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People always say the Bush administration is in bed with the oil companies, but it turns out to be literally true

Baltimore Sun

Viewpoint: Sex, drugs and natural gas royalties

People always say the Bush administration is in bed with the oil companies, but it turns out to be literally true.

According to the Interior Department, some government officials in charge of collecting oil and gas royalties smoked pot, snorted cocaine and had sex with employees of big energy firms.

Meanwhile, the rest of us were getting screwed at the gas pump.

Three reports delivered last week to Congress portray “a culture of ethical failure” in which employees of the federal Minerals Management Service often accepted gifts from oil and gas interests, steered lucrative contracts to cronies and partied hard with those with whom they did business on behalf of the U.S. taxpayer.

The MMS collects about $10 billion annually in royalties from energy companies that drill offshore and on federally owned lands. Beside the IRS, it’s one of the biggest sources of government revenue.

During the Bush years, the agency has faced harsh criticism for failing to vigorously pursue millions of dollars in outstanding or potential royalties. One controversial program, called royalty-in-kind, allows energy companies to pay the government in gas and oil instead of dollars.

According to the inspector general’s report, the royalty-in-kind office of the MMS was rife with “substance abuse and promiscuity.” Certain fun-loving employees were known as the “MMS Chicks” by energy firm employees, who would generously invite the women to lively social events.

Oil and gas companies named in the reports are Chevron, Hess, Shell Pipeline and Gary-Williams Energy. They paid for MMS workers to attend PGA golf tournaments, professional baseball and football games, ski trips, a Toby Keith concert, paintball-shooting events and “treasure hunts,” whatever that means.

The inspector general found an e-mail from some dork at Shell Pipeline to a woman in the federal royalty office, asking her to join him at a tailgate party before a Houston Texansfootball game: “Have you and the girls meet at my place at 6 a.m. for bubble baths and final prep. Just kidding.”

This stuff would be a whole lot funnier if the country’s energy policy weren’t a disaster and gas weren’t $4 a gallon. The Republicans’ renewed lust to open more offshore leases might not bring down the price of crude, but it would keep the good times rolling at the Interior Department.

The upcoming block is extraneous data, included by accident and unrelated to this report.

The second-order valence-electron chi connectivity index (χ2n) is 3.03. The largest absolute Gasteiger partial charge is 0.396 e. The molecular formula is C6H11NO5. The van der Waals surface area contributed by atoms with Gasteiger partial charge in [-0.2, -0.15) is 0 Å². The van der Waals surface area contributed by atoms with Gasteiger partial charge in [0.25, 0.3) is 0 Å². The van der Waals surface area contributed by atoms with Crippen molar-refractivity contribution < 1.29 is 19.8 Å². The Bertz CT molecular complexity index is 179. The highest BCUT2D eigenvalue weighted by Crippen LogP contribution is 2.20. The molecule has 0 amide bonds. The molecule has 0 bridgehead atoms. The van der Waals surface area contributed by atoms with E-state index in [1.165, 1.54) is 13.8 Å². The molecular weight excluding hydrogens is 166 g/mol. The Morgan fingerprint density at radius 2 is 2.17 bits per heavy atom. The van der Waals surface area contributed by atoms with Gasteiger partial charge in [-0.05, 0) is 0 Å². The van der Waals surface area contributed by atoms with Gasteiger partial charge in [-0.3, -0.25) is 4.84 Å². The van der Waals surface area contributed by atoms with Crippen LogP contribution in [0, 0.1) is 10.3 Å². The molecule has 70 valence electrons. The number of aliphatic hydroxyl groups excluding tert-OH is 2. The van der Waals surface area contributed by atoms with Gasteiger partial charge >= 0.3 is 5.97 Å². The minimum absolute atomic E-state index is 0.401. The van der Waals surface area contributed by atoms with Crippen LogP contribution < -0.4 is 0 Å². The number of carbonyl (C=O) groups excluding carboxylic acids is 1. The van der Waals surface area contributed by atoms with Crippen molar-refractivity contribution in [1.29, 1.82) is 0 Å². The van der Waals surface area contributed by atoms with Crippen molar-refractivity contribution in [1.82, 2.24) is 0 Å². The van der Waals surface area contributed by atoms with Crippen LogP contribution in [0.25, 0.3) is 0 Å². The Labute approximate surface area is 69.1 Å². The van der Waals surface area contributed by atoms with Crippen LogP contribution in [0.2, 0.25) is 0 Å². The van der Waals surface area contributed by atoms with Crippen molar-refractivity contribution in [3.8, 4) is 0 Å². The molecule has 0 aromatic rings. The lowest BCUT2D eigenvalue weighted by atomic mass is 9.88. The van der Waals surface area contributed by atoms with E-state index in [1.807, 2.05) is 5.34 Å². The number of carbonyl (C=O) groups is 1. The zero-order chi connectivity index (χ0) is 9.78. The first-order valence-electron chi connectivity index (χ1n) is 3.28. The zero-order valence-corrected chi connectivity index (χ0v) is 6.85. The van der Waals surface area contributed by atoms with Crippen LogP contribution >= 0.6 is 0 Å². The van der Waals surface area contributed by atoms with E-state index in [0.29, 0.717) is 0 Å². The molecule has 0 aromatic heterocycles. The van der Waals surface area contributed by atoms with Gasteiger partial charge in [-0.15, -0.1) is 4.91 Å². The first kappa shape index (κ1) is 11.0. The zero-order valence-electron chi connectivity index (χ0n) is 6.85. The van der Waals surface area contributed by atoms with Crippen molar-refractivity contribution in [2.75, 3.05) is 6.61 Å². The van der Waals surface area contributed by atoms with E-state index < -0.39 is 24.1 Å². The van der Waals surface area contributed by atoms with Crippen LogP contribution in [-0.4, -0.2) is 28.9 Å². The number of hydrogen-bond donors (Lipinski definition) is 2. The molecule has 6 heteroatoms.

Apparently the plan is to tailgate our way to energy independence.

Interestingly, while at least a dozen former and current MMS employees were named in the reports, the Bush Justice Department has chosen to go after only one, Jimmy W. Mayberry.

Last month, he pleaded guilty to a felony conflict-of-interest charge for arranging a juicy consulting contract for himself, as sort of a retirement gift.

The woman who helped Mr. Mayberry hatch this scam was Lucy Q. Denett, then the associate director of minerals revenue management. She’s also married to Paul Denett, who until recently was the top procurement honcho in the White House Office of Management and Budget.

Mrs. Denett has retired from the Interior Department for personal reasons and won’t be prosecuted. She told investigators she’d made a “very poor” decision by helping her pal Mr. Mayberry rig the consulting contract. No kidding.

Another Bush hack who likely will escape punishment in the scandal is Gregory W. Smith, former program director of the royalty-in-kind office. The inspector general said that Mr. Smith wrongly used his government position to market a private tech-services firm to gas and oil companies, and that the firm paid him $30,000.

Mr. Smith, now working for a Denver oil company, has refused to publicly discuss the allegations.

The report also accuses him of taking gifts from energy industry representatives, having sex with two of his subordinates and buying cocaine on several occasions from his secretary and her boyfriend.

Who says that being a bureaucrat is dull work?

Such colorful revelations shed some light on the mysterious energy task force assembled by Vice President Dick Cheney at the president’s direction, shortly after he took office.

Mr. Cheney has stubbornly refused to tell American taxpayers what was decided or who participated in these important meetings, though it’s known that many major players were involved, including those geniuses at Enron.

No wonder the vice president is so secretive about what took place. Obviously, these weren’t serious policy meetings; they were toga parties, with Mr. Cheney dressed up as Bluto from Animal House.

In their wildest dreams, the boys from big oil couldn’t have imagined how much fun the next eight years would be – sex, drugs and “treasure hunts.”

Party on, dudes. Drill your brains out.

Carl Hiaasen is a columnist for The Miami Herald.,0,4955825.story

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